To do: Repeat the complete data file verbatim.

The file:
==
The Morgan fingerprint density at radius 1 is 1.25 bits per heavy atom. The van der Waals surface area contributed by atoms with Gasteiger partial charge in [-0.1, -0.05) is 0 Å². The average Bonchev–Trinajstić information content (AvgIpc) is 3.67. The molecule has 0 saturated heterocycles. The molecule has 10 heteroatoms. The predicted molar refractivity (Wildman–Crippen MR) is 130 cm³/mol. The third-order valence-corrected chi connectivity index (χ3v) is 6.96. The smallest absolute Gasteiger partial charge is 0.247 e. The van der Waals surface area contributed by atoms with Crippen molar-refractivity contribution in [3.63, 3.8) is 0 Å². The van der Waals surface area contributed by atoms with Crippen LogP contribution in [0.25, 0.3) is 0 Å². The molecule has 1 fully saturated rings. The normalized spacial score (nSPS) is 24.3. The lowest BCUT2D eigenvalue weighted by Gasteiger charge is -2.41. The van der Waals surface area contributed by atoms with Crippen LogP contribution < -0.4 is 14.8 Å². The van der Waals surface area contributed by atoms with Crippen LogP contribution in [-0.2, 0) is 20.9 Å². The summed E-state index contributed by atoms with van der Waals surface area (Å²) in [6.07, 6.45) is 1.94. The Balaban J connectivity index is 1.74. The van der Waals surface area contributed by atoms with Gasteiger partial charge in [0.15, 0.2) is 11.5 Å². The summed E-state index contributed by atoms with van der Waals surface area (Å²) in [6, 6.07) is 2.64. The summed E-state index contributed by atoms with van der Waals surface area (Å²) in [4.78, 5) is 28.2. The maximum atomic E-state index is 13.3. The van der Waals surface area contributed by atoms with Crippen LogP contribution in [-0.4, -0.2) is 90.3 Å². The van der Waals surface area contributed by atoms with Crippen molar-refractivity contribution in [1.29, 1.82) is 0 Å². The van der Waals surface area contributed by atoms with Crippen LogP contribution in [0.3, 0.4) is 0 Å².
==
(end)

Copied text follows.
The Morgan fingerprint density at radius 1 is 1.25 bits per heavy atom. The van der Waals surface area contributed by atoms with Gasteiger partial charge in [-0.1, -0.05) is 0 Å². The average Bonchev–Trinajstić information content (AvgIpc) is 3.67. The molecule has 0 saturated heterocycles. The molecule has 10 heteroatoms. The predicted molar refractivity (Wildman–Crippen MR) is 130 cm³/mol. The third-order valence-corrected chi connectivity index (χ3v) is 6.96. The smallest absolute Gasteiger partial charge is 0.247 e. The van der Waals surface area contributed by atoms with Crippen molar-refractivity contribution in [3.63, 3.8) is 0 Å². The van der Waals surface area contributed by atoms with Crippen LogP contribution in [0.25, 0.3) is 0 Å². The molecule has 1 fully saturated rings. The normalized spacial score (nSPS) is 24.3. The lowest BCUT2D eigenvalue weighted by Gasteiger charge is -2.41. The van der Waals surface area contributed by atoms with Crippen LogP contribution < -0.4 is 14.8 Å². The van der Waals surface area contributed by atoms with Crippen LogP contribution in [-0.2, 0) is 20.9 Å². The summed E-state index contributed by atoms with van der Waals surface area (Å²) in [6.07, 6.45) is 1.94. The Balaban J connectivity index is 1.74. The van der Waals surface area contributed by atoms with Gasteiger partial charge in [0.15, 0.2) is 11.5 Å². The summed E-state index contributed by atoms with van der Waals surface area (Å²) in [6, 6.07) is 2.64. The summed E-state index contributed by atoms with van der Waals surface area (Å²) in [4.78, 5) is 28.2. The maximum atomic E-state index is 13.3. The van der Waals surface area contributed by atoms with Crippen LogP contribution in [-0.4, -0.2) is 90.3 Å². The van der Waals surface area contributed by atoms with Crippen molar-refractivity contribution in [1.29, 1.82) is 0 Å². The van der Waals surface area contributed by atoms with Crippen LogP contribution in [0.3, 0.4) is 0 Å².